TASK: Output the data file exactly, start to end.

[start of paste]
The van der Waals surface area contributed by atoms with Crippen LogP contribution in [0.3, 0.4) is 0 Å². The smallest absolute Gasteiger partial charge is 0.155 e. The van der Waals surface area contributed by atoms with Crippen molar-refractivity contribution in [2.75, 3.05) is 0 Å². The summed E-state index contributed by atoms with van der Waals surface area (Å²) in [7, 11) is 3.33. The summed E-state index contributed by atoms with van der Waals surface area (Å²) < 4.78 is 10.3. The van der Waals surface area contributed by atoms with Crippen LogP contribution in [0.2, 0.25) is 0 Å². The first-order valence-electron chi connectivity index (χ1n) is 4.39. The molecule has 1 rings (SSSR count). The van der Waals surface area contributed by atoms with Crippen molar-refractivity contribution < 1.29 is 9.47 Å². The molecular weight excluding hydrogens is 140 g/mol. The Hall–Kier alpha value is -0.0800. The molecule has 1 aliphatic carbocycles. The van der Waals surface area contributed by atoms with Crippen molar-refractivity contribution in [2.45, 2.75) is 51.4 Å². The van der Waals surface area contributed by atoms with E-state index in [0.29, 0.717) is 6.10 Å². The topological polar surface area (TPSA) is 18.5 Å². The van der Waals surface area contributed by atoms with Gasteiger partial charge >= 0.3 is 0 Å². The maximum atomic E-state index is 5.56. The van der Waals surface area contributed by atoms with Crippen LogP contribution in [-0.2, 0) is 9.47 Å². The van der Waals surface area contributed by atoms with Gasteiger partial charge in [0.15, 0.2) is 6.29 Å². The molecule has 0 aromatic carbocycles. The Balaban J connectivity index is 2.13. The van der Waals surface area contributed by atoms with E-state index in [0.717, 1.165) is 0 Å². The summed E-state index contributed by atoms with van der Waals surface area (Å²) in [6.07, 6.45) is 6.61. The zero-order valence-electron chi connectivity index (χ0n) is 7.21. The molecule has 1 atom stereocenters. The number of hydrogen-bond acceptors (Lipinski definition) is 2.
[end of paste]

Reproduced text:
The van der Waals surface area contributed by atoms with Crippen LogP contribution in [0.3, 0.4) is 0 Å². The smallest absolute Gasteiger partial charge is 0.155 e. The van der Waals surface area contributed by atoms with Crippen molar-refractivity contribution in [2.75, 3.05) is 0 Å². The summed E-state index contributed by atoms with van der Waals surface area (Å²) in [7, 11) is 3.33. The summed E-state index contributed by atoms with van der Waals surface area (Å²) < 4.78 is 10.3. The van der Waals surface area contributed by atoms with Crippen LogP contribution in [0.2, 0.25) is 0 Å². The first-order valence-electron chi connectivity index (χ1n) is 4.39. The molecule has 1 rings (SSSR count). The van der Waals surface area contributed by atoms with Crippen molar-refractivity contribution < 1.29 is 9.47 Å². The molecular weight excluding hydrogens is 140 g/mol. The Hall–Kier alpha value is -0.0800. The molecule has 1 aliphatic carbocycles. The van der Waals surface area contributed by atoms with Crippen molar-refractivity contribution in [2.45, 2.75) is 51.4 Å². The van der Waals surface area contributed by atoms with E-state index in [0.29, 0.717) is 6.10 Å². The topological polar surface area (TPSA) is 18.5 Å². The van der Waals surface area contributed by atoms with Gasteiger partial charge >= 0.3 is 0 Å². The maximum atomic E-state index is 5.56. The van der Waals surface area contributed by atoms with Crippen LogP contribution in [-0.2, 0) is 9.47 Å². The van der Waals surface area contributed by atoms with Gasteiger partial charge in [0.15, 0.2) is 6.29 Å². The molecule has 0 aromatic carbocycles. The Balaban J connectivity index is 2.13. The van der Waals surface area contributed by atoms with E-state index in [0.717, 1.165) is 0 Å². The summed E-state index contributed by atoms with van der Waals surface area (Å²) in [6.07, 6.45) is 6.61. The zero-order valence-electron chi connectivity index (χ0n) is 7.21. The molecule has 1 atom stereocenters. The number of hydrogen-bond acceptors (Lipinski definition) is 2.